Do dogs smell cancer?

Do Dogs Smell Cancer?

We know they have senses which we don’t, but can dogs smell cancer?

There has been much speculation recently about whether dogs can sense when humans have cancer. The Internet is awash from owners who have gone to their doctors simply because their dog was constantly sniffing or licking a particular area, only to find they are in the early stages of lung, or breast cancer.

It may sound a little crazy, but studies have shown this may well be true.

On an interesting side note, a colleague trained her Border Collie as an assistance dog to help protect her when she has seizures, namely by lying on top of her to prevent her being injured. Her dog can now warn her when she’s about to have a seizure, so before the event, and before she knows it will occur.

How amazing is that?

Back to the question of do dogs smell cancer. Let’s take a look at the research…

Firstly, does cancer smell?

It is suggested that cancer, regardless of where it starts in the body, produces gas with a distinctive odour.

This gas is passed through the body and eventually expelled through the breath. The scientific term for this is volatile organic compounds, or VOCs.

In one study, researchers used specially-trained dogs to detect the smell of prostate cancer in urine samples, with seemingly impressive accuracy. Another study showed some evidence a human nose can be trained to detect the smell of certain types of lung and breast cancers in exhaled breath.

A very interesting study instigated in 2022 at Michigan State University uses locust brains to detect odours from various types human cancer.

“Cancer changes [cellular] metabolism and those changes are reflected in exhaled breath”

Debajit Saha, Assistant Professor of Biomedical Engineering at Michigan State University

This recent study has shown promising results to reinforce our knowledge on cancers having specific odours (or VOCs).

Michigan State University plan to expand on their research into the more complex area of breath samples from human cancer patients, which have far more complex scent signatures than those from the cultured cells of previous experimentation.

Research into whether a dog can smell cancer

A dog’s sense of smell is truly extraordinary.

This is why dogs are used to sniff out drugs (such as in airport security) and find bodies in areas of disaster. So would detecting cancer simply by a sense of smell really be a step too far?

Researchers in the field believe this is not as crazy as it sounds.

In research to determine if dogs can smell cancer, an experiment was carried out using 220 vials filled with the breath from patients with lung cancer and people without. A Labrador, 2 German Shepherds, and an Australian Shepherd were encouraged to sniff each vial.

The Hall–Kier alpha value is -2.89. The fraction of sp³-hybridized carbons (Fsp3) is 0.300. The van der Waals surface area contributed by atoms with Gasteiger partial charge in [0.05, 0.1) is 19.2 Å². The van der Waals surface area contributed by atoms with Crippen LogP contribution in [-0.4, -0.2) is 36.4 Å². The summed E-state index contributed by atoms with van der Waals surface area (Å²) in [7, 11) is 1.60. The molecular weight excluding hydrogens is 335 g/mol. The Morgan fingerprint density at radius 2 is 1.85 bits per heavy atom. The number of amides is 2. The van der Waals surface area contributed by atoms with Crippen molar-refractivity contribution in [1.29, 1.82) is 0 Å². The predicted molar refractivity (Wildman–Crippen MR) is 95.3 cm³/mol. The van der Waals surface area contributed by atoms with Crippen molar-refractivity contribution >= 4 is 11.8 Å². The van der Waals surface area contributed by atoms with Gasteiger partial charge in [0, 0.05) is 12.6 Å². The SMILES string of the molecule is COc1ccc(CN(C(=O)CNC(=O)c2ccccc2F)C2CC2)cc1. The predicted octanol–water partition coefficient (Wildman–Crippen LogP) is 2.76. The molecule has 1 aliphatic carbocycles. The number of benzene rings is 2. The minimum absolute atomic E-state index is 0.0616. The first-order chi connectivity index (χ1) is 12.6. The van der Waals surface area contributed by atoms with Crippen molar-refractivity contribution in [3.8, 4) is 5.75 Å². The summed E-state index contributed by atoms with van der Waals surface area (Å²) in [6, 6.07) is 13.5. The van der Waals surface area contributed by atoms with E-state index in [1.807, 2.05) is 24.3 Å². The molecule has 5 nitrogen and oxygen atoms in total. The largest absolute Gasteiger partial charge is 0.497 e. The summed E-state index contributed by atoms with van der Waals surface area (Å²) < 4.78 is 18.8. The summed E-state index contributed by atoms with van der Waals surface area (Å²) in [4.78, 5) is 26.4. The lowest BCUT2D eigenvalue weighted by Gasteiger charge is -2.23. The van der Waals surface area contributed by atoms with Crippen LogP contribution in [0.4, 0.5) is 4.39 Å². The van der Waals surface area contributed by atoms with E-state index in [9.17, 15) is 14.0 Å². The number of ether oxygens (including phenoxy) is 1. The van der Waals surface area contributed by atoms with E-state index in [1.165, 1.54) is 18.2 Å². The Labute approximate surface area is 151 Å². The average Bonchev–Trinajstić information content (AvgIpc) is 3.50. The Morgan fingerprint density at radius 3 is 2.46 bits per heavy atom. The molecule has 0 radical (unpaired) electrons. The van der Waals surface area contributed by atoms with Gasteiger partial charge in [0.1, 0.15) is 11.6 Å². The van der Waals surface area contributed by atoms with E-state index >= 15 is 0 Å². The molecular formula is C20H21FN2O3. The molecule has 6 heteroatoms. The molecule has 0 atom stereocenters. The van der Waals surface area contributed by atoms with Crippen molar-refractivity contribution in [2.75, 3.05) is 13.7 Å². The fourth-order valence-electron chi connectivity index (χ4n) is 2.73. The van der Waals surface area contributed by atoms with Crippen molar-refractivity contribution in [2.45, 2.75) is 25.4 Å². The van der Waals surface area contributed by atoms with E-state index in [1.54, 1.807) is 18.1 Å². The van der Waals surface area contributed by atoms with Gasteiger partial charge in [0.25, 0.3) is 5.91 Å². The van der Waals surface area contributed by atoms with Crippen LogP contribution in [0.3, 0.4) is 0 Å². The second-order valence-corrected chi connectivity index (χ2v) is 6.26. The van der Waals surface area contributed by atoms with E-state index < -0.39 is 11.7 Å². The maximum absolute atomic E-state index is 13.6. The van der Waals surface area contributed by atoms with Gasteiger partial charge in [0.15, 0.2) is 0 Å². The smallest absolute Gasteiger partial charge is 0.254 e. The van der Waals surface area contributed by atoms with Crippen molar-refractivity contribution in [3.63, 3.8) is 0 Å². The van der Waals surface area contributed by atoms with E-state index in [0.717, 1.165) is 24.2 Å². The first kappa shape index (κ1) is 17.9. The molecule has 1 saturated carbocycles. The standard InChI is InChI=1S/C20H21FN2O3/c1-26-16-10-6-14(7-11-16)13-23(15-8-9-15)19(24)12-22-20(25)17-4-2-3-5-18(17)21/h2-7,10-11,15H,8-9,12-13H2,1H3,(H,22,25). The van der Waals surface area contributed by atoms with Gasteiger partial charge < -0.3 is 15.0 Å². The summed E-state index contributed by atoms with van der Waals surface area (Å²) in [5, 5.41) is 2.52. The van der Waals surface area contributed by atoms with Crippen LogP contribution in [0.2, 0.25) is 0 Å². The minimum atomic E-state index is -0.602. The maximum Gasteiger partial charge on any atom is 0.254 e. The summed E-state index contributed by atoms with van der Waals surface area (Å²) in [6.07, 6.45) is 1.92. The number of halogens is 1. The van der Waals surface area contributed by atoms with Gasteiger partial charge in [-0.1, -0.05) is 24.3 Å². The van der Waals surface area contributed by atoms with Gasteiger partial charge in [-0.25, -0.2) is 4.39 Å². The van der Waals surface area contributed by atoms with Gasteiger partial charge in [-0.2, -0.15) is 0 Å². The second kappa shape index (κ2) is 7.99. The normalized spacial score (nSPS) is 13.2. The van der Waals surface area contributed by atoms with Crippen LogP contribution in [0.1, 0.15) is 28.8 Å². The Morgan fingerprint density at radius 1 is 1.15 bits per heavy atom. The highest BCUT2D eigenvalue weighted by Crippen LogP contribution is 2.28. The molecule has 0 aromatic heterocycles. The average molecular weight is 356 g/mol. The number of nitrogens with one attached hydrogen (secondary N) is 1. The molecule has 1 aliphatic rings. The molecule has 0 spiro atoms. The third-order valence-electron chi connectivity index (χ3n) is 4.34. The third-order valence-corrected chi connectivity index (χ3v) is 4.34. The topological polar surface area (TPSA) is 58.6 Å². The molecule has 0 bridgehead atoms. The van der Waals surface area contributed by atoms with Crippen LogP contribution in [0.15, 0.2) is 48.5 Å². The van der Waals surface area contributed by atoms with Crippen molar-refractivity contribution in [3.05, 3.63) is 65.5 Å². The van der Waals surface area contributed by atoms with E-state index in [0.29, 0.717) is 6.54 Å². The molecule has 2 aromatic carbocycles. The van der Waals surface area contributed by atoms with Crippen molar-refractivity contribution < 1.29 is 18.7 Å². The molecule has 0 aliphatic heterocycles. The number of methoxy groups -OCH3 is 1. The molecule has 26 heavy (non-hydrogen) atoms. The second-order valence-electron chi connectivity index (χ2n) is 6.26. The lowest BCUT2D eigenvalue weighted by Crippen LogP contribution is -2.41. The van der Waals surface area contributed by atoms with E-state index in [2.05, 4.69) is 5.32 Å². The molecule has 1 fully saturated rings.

The dogs correctly identified 71 out of 100 patients with lung cancer and correctly identified 93% of those without the disease.

Although research is rarely conclusive, that study strongly suggests our dogs, can in fact, smell cancer.

An interesting account with a breast cancer patient

Although this account is speculative, I wanted to share it with you as it is one of many personal reports which suggest a dog can smell cancer.

A dog owner noticed how her dog developed a habit of burying his face in her armpit whenever she brushed him. She initially found the behaviour odd and unusual, initially believing her dog had developed a fear of the brush, but over the coming weeks her dog more persistently tried to bury his head in her armpit.

Four months after this bizarre behaviour manifested itself, the owner was diagnosed with breast cancer.

After rigorous treatment she was given the all clear. At this very time her dog completely stopped the unusual behaviour, and the owner feels certain her dog was able to smell the cancer and was trying to warn her.

Now imagine, if we notice our own dogs developing such unusual behaviour, it may be worth considering. Perhaps our dogs can help us detect cancer in the very early stages, making diagnosis and subsequent treatment far more successful?

Can dogs be used to detect illnesses other than cancer with their sense of smell?

Although we’re still in early stages of research, it may not only be cancer which the highly sensitive canine sense of smell can be used to detect.

Some investigation has been conducted to determine if dogs can detect Type 1 Diabetes using sense of smell. The most encouraging part of this research so far, is diseases such as diabetes and cancer can be treated far more successfully in the early stages.

Unfortunately most of the time, as we go about our daily lives, we have a tendency to ignore small yet repetitive symptoms. Perhaps we’re just tired, or perhaps that tweak of persistent discomfort is a pulled muscle or something not worth worrying about.

Although research continues, for many this development between man and dog is merely the next stage in a relationship that has been evolving for hundreds of years.

From the first time man used dogs in order to sniff out vermin or food, to the brave dogs used in the aftermath of 9/11 to search for bodies and survivors, surely the concept of using dogs to smell cancer is just a matter of time?

What are your thoughts? Do dogs smell cancer?


Gina & Maisy

Research papers

Further reading on whether dogs can smell cancer:



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Gina & David

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